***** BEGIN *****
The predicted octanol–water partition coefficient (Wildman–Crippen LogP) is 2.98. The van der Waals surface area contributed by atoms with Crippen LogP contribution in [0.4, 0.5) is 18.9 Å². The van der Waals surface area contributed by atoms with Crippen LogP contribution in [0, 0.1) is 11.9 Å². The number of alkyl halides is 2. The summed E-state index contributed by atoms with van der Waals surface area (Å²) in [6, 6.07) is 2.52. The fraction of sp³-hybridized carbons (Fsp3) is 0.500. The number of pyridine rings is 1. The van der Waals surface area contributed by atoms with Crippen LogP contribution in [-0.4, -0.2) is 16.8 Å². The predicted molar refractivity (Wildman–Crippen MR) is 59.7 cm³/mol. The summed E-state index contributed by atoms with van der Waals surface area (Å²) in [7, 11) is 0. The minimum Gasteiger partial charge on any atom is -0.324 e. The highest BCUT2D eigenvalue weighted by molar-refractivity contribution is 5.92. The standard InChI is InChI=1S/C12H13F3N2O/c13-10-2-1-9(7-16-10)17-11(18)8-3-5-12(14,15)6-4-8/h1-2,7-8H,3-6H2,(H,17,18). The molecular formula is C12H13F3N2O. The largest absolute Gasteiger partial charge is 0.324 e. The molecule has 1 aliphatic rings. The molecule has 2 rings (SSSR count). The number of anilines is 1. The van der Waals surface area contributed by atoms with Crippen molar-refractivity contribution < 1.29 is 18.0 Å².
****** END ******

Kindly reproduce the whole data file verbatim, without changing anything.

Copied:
The predicted octanol–water partition coefficient (Wildman–Crippen LogP) is 2.98. The van der Waals surface area contributed by atoms with Crippen LogP contribution in [0.4, 0.5) is 18.9 Å². The van der Waals surface area contributed by atoms with Crippen LogP contribution in [0, 0.1) is 11.9 Å². The number of alkyl halides is 2. The summed E-state index contributed by atoms with van der Waals surface area (Å²) in [6, 6.07) is 2.52. The fraction of sp³-hybridized carbons (Fsp3) is 0.500. The number of pyridine rings is 1. The van der Waals surface area contributed by atoms with Crippen LogP contribution in [-0.4, -0.2) is 16.8 Å². The predicted molar refractivity (Wildman–Crippen MR) is 59.7 cm³/mol. The summed E-state index contributed by atoms with van der Waals surface area (Å²) in [7, 11) is 0. The minimum Gasteiger partial charge on any atom is -0.324 e. The highest BCUT2D eigenvalue weighted by molar-refractivity contribution is 5.92. The standard InChI is InChI=1S/C12H13F3N2O/c13-10-2-1-9(7-16-10)17-11(18)8-3-5-12(14,15)6-4-8/h1-2,7-8H,3-6H2,(H,17,18). The molecular formula is C12H13F3N2O. The largest absolute Gasteiger partial charge is 0.324 e. The molecule has 1 aliphatic rings. The molecule has 2 rings (SSSR count). The number of anilines is 1. The van der Waals surface area contributed by atoms with Crippen molar-refractivity contribution < 1.29 is 18.0 Å².